To better coordinate animal-rescue efforts during times of disaster, the AVMA, AVMF and the American Red Cross are working together.
NATIONAL REPORT — To better coordinate animal-rescue efforts during times of disaster, a decade-old "statement of understanding" between the AVMA, AVMF and the American Red Cross is now formalized.The new Memorandum of Understanding replaces an agreement penned in 1998.
"I am eager to see how we can collectively address challenges in disaster preparedness and response as we look to prepare families for the unexpected," says Dr. Heather Case, American Veterinary Medical Association (AVMA) coordinator for emergency preparedness and response.
It is estimated that 100,000 animals, pets and livestock are separated from their owners and/or lost during a major natural disaster. One goal of the new memorandum is to reverse that trend.
Chicago chapters of the Red Cross and the AVMA have been meeting already to address a problem following house fires: temporary housing for pets. The Red Cross provides temporary housing for human victims of fires but not for pets.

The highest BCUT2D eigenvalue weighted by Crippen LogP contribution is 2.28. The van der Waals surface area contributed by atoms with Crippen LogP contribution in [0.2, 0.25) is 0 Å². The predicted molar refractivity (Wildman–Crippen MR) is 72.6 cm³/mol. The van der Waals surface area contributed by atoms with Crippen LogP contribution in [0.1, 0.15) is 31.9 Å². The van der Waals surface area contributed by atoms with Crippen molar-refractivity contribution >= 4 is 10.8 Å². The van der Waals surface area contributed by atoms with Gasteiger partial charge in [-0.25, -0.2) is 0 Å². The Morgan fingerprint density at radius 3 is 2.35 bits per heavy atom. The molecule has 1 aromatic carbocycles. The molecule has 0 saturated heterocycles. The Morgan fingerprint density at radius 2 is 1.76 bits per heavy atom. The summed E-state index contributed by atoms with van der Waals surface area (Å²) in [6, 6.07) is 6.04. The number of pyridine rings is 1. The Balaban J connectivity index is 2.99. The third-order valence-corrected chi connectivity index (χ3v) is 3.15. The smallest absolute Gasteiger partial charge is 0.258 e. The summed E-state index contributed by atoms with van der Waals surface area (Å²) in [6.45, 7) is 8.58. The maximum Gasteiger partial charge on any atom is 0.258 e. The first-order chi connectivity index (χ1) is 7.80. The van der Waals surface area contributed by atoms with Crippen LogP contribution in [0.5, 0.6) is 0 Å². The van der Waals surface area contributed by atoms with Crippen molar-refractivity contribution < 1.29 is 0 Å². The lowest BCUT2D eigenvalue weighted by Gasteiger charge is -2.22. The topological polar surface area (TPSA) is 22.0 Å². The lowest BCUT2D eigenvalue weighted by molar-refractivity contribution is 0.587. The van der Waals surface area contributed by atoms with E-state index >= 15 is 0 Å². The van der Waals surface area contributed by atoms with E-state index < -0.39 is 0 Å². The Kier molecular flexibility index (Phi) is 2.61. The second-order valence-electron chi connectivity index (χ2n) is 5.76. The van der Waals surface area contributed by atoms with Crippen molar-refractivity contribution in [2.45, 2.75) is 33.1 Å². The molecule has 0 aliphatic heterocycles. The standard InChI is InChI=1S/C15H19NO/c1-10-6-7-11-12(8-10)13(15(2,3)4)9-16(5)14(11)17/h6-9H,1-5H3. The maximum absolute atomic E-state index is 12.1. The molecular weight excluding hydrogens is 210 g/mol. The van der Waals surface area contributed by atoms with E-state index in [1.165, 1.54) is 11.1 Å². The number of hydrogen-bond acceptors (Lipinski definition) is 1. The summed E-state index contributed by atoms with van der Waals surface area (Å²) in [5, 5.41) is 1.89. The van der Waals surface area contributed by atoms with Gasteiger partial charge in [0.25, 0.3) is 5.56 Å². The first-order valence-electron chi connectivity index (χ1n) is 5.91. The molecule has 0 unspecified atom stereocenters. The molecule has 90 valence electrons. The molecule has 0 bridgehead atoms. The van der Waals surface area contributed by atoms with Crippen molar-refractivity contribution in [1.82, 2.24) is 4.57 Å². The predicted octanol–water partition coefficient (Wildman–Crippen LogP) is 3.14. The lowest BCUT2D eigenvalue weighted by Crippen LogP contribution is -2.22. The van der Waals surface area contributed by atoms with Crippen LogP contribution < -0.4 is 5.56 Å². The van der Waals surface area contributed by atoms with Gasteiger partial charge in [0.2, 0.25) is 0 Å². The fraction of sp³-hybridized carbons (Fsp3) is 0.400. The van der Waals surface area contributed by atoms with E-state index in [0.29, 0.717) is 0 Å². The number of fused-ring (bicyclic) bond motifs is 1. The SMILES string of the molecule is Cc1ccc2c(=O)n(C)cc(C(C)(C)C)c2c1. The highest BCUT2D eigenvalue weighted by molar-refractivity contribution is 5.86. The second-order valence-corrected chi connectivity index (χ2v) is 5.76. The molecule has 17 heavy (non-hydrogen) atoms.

A new program being developed by the two groups would create a network of local veterinarians to house animal victims of a house fire. Once implemented in Chicago, it's hoped that it will be duplicated across the country, officials say.
The American Veterinary Medical Foundation (AVMF) is the charitable branch of the AVMA that funds disaster response and emergency preparedness training and accepts charitable contributions on behalf of those efforts.
It will help fund programs developed under the cooperative arrangement. The AVMA will serve as a technical adviser to the Red Cross on all animal and veterinary-related aspects of disaster-response efforts.